If you can understand it, it’s not God. ~St. Augustine
This quotation, to me, best represents the analysis-defying beauty of Chapter 14. The Sanskrit expression “neti, neti,” meaning “not this, not this,” says even more simply that truth can’t be organized, labeled, described, or sensed. Indeed, the Chinese negating character 不 , meaning no or not, appears nine times in this chapter.
The unfathomable mystery of Tao is revealed in this chapter not only by the language used, but also by the fluid lack of structure. There is no separation of distinct thoughts. Lines of characters can be grouped in different combinations to give different meanings, as evidenced in various translations.
It is, as one commentator noted, the language of the mystics. Despite eluding understanding, or rather because of it, we are invited by the rhythm and swirling symmetry of the Chinese poetry to let go of solid ground and enter the mists of the infinite.
You can look at your own translation, if you have one, or look online for several to compare, but here are some key lines (out of order in places):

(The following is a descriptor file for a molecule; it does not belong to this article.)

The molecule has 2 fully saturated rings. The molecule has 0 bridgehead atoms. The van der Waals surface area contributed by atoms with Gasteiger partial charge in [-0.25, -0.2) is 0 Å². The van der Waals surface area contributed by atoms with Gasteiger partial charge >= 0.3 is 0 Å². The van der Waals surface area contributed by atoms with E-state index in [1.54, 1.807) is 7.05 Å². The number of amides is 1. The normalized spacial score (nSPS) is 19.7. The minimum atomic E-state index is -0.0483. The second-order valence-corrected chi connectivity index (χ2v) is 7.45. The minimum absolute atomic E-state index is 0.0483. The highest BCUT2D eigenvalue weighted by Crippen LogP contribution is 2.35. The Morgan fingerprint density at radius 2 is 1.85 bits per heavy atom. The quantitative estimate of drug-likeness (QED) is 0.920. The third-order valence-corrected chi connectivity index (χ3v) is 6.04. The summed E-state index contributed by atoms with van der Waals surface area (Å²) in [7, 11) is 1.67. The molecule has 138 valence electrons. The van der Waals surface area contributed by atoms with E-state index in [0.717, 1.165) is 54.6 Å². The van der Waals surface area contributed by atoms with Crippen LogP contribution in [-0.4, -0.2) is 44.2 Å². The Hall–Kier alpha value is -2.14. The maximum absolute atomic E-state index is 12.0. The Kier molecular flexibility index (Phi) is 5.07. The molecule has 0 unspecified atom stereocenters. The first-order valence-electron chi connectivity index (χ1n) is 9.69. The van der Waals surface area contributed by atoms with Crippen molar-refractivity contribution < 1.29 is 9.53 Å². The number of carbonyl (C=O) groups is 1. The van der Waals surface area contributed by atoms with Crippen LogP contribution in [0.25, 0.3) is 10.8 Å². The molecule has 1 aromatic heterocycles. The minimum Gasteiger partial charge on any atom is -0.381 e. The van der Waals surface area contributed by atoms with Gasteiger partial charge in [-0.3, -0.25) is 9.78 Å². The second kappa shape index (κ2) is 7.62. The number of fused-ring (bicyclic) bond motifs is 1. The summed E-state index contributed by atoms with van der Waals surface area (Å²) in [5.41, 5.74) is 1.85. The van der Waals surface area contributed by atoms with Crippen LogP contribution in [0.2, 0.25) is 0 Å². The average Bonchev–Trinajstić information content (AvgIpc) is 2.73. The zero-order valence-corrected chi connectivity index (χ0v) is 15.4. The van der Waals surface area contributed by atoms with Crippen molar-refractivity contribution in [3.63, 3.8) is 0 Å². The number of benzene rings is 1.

Look! It cannot be seen; it is invisible
Listen! It cannot be heard; it is soundless
Grasp! It cannot be held; it is intangible
Above it is not bright
Below it is not dark
In front you cannot see its face
Behind you cannot see its back
Returning to non-being, it is the form of the formless
Indefinable and beyond imagination
Knowing the ancient origin
Is the essence of Tao
Lovely. But what does this mean to us in our daily lives? In one sense, nothing. The nature of mystery is that it doesn’t take form in some concrete, practical way. No, it calls us to transcend the practical. To enter, as the 14th century anonymous mystic called it, the cloud of unknowing. From there, our lives become less about in”form”ation, and more about in”spir(it)”ation. And that, my friends, means everything.
For the things that are seen are transient, but the things that are unseen are eternal. ~2 Corinthians 4:18